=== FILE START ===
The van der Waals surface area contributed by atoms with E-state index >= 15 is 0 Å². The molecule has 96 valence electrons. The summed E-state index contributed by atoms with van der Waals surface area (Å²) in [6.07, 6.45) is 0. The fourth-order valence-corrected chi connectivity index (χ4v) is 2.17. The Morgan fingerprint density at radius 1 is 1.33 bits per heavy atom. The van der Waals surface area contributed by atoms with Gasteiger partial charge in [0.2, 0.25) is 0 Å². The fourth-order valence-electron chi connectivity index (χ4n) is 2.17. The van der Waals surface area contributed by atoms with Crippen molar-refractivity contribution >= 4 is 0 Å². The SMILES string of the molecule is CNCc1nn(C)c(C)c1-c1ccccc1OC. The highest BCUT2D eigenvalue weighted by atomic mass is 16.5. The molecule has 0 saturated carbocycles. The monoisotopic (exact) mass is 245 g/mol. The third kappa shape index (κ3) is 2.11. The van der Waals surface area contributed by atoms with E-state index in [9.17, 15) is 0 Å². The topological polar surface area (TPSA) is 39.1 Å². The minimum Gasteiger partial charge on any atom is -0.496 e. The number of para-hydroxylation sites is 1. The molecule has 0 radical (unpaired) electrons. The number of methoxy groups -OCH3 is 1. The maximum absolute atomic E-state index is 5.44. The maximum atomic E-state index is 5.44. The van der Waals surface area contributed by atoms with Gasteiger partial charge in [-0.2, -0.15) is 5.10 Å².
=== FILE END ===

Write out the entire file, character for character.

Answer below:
The van der Waals surface area contributed by atoms with E-state index >= 15 is 0 Å². The molecule has 96 valence electrons. The summed E-state index contributed by atoms with van der Waals surface area (Å²) in [6.07, 6.45) is 0. The fourth-order valence-corrected chi connectivity index (χ4v) is 2.17. The Morgan fingerprint density at radius 1 is 1.33 bits per heavy atom. The van der Waals surface area contributed by atoms with Gasteiger partial charge in [0.2, 0.25) is 0 Å². The fourth-order valence-electron chi connectivity index (χ4n) is 2.17. The van der Waals surface area contributed by atoms with Crippen molar-refractivity contribution >= 4 is 0 Å². The SMILES string of the molecule is CNCc1nn(C)c(C)c1-c1ccccc1OC. The highest BCUT2D eigenvalue weighted by atomic mass is 16.5. The molecule has 0 saturated carbocycles. The monoisotopic (exact) mass is 245 g/mol. The third kappa shape index (κ3) is 2.11. The van der Waals surface area contributed by atoms with E-state index in [9.17, 15) is 0 Å². The topological polar surface area (TPSA) is 39.1 Å². The minimum Gasteiger partial charge on any atom is -0.496 e. The number of para-hydroxylation sites is 1. The molecule has 0 radical (unpaired) electrons. The number of methoxy groups -OCH3 is 1. The maximum absolute atomic E-state index is 5.44. The maximum atomic E-state index is 5.44. The van der Waals surface area contributed by atoms with Gasteiger partial charge in [-0.2, -0.15) is 5.10 Å².